Book review: Two Years Eight Months and Twenty-Eight Nights

Rushdie is in a playful mood 'for his magical New York fantasy

Rushdie is in a playful mood 'for his magical New York fantasy

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SALMAN Rushdie is in a playful mood for his magical New York fantasy, finds Allan Massie

Two Years Eight Months and Twenty-Eight Nights

By Salman Rushdie

Jonathan Cape, 286pp, £18.99

The title, once you do the sums, gives the clue: One Thousand and One Nights, Arabian Nights, even though the setting is, mostly, New York City, sort of. This is Salman Rushdie in playful vein, the Rushdie who, as a boy, was entranced by Tolkien. Those who like this sort of thing will love it, and even readers who are sceptical of Fancy or quickly bored by it may still admire Rushdie’s easy-going storyteller. For this of course is the main point about Rushdie; he loves telling stories.

This one begins in Seville in 1195 where a famous Muslim scholar, Ibn Rushd, is discredited and disgraced on account of his liberal ideas. Ibn Rushd is a historical figure from whom, apparently, Rushdie’s father liked to think the Rushdie family of Bombay were descended. In the novel however the woman the philosopher marries is not human but a jinn. The first sentence of the novel reads: “Very little is known, though much has been written, about the true nature of the jinn, the creatures made of smokeless fire.” Quite so. However, no matter what is disputed, it seems the female jinn, “the jinnias or jiniri”, are remarkably fecund, and Ibn Rushd and his jinn wife or mistress soon have an extraordinary, number of progeny who over the centuries spread widely, though, for the most part, remain ignorant of their heredity.

So it happens that sometime in what for us is the near future a tremendous storm hits New York City with remarkable consequences, especially for the descendants of the jinn. So, for instance, a gardener finds that his feet no longer touch the ground leaving no mark on it as he makes his way about the city where “the storm had evidently messed with the psyches of motor vehicles as well as human beings”.

“There had been fires, and buildings our ancestors had known all their lives stood charred among them, staring into the pitiless brightness through the hollow sockets of their blackened eyes, like the undead on TV”. You may find that this simile says nothing, but there it is. Rushdie has taken us into a magical world where anything can happen, and, as it happens, almost anything you might imagine, does.

All this is well enough and in its way entertaining, for Rushdie writes with a happy exuberance, and his fancy is almost as fecund as a female jinn’s womb reputedly was. It is very easy, and quite agreeable, to go along with the flow. Parents, alarmed by events they can’t begin to understand, take to leaving lights on in their children’s bedrooms and lock the windows because “some of the jinns were child-snatchers and no one could tell what became of the children they seized. Moreover, “it was wise not to bathe in the dark because the jinn were attracted to darkness and moisture.”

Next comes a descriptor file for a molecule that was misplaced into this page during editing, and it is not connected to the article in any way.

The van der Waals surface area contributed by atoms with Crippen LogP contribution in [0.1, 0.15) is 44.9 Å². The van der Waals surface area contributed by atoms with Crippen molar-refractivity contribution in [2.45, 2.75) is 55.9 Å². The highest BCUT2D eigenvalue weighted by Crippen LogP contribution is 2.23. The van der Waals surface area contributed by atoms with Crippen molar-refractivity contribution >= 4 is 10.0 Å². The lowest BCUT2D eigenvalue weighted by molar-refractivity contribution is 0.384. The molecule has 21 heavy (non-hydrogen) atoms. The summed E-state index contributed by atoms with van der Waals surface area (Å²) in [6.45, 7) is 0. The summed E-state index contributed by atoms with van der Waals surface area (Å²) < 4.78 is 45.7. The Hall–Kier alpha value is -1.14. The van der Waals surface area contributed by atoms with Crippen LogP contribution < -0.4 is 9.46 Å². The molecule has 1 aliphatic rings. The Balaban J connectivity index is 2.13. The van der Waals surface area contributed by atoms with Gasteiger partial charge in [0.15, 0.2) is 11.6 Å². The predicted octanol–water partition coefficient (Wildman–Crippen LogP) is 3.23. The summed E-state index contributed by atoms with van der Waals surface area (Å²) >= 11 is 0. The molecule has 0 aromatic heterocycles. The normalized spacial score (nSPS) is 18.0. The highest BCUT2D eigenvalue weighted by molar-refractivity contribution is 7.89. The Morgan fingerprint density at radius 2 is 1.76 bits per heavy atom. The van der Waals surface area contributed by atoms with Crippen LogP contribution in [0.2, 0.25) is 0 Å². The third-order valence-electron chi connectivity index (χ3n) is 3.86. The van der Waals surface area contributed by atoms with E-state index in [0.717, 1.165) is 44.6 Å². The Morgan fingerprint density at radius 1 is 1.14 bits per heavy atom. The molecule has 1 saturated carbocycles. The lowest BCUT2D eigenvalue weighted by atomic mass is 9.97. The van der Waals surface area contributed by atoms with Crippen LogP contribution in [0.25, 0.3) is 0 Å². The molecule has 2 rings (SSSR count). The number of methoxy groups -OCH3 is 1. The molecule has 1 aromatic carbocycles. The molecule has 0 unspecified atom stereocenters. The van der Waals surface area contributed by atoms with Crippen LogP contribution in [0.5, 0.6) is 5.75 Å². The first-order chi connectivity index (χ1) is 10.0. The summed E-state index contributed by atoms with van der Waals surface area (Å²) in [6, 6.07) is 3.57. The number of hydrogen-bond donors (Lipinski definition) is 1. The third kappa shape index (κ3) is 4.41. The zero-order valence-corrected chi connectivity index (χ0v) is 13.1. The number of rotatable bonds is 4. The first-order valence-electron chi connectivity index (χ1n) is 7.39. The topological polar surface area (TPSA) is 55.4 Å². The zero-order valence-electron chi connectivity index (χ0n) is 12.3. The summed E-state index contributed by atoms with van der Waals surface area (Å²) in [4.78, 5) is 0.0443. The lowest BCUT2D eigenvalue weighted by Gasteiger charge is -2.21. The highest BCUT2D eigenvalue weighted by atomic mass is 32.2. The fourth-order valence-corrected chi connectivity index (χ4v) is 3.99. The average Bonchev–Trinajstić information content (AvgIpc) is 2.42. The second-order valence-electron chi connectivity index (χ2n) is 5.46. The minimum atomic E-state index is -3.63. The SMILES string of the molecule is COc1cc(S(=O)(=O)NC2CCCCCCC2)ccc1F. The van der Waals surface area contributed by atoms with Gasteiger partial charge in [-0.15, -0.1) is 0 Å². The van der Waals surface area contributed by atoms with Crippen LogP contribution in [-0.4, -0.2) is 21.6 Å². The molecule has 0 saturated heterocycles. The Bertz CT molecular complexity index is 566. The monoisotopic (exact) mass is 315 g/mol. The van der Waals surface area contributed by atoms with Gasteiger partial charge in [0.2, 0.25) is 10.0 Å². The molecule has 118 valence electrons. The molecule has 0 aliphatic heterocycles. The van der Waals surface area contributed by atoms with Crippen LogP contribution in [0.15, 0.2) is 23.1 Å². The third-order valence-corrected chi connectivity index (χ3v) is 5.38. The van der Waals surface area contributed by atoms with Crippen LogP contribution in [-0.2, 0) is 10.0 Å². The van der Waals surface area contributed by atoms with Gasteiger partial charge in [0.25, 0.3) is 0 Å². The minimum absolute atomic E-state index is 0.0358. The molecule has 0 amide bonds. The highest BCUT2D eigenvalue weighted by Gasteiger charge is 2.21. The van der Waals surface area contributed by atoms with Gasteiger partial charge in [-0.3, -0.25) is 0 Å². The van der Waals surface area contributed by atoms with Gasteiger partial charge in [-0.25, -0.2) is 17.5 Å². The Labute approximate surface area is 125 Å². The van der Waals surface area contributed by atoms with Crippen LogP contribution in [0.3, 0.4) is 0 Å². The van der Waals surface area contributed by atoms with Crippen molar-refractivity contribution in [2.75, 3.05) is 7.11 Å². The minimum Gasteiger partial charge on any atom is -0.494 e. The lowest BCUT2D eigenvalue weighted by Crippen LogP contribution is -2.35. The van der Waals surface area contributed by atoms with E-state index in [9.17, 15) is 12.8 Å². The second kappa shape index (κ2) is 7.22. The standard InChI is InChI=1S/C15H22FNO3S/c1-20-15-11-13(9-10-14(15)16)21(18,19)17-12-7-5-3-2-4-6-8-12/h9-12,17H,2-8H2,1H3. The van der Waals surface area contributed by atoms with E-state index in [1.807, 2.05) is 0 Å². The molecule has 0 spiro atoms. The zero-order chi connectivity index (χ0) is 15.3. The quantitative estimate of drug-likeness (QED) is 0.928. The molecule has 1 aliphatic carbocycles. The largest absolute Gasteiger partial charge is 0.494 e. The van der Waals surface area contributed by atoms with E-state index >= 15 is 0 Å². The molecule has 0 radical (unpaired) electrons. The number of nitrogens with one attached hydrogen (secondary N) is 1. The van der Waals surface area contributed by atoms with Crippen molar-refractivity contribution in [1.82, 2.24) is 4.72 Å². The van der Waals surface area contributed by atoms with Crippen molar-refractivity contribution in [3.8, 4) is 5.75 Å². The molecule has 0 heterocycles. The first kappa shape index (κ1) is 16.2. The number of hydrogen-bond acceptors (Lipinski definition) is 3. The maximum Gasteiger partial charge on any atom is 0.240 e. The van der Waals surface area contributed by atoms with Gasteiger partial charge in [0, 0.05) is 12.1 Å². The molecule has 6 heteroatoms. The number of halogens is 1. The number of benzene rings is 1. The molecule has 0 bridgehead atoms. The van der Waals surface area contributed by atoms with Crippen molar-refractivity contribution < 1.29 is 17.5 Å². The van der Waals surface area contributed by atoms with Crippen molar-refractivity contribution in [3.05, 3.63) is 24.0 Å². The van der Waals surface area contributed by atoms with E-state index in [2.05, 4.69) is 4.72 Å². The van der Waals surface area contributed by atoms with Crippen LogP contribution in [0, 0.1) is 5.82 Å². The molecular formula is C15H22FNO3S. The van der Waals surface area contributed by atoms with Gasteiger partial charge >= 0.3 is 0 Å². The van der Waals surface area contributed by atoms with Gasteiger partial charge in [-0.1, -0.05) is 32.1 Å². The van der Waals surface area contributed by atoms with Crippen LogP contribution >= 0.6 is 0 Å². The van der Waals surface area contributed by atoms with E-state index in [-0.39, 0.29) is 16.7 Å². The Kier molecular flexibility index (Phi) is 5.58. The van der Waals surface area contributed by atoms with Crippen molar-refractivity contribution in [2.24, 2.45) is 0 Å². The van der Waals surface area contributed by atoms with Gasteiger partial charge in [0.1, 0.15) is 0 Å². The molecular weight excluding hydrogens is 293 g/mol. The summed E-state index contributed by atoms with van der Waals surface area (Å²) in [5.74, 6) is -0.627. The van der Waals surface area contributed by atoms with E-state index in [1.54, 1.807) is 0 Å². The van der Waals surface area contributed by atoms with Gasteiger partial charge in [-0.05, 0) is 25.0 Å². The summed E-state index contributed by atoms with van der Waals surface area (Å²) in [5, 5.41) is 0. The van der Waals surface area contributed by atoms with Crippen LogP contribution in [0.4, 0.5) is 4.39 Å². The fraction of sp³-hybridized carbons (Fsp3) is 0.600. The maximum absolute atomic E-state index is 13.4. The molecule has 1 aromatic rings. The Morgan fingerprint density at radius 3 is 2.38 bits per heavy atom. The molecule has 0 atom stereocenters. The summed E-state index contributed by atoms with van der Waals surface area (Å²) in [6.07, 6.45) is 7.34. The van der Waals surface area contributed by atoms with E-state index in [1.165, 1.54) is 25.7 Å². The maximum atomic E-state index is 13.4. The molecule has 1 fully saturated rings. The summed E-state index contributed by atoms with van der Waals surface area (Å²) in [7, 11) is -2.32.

You get the point. Rushdie is enjoying himself no end, playing with ideas and fanciful notions. You are likely to go along happily with it, and be carried along like a cork on a fast-flowing stream. The underlying notion is that the jinns are playing their part in a war – even an epic war – between darkness and light, but everything is so frothy that this idea seems no more than a piece of mildly amusing whimsy.

If you feel in a sternly critical mood, you may say that the whole thing is a farrago of nonsense. Perhaps it is, but if so, it’s the kind of nonsense for which there is undoubtedly a market. And it is relieved, one may say, by Rushdie’s self-awareness. When he writes: “That was not how this part of the story was supposed to go. He was supposed to come home from Fairyland with superpowers and rescue Yasmeen and Sister”, you know that his tongue is in his cheek. After all, this story – this kind of story – can go wherever he chooses. He alone is the master of its logic. This has its own charm.

Nevertheless, after the froth and frenzy, the novel does have a serious message. In the epilogue, Rushdie looks to the possibility of a better and kinder time: “A gardener’s world, in which we all must cultivate our garden, understanding that to do so is not a defeat, as it was for Voltaire’s poor Candide, but the victory of our better natures over the darkness within…” To which one may say, “Amen… if only.”

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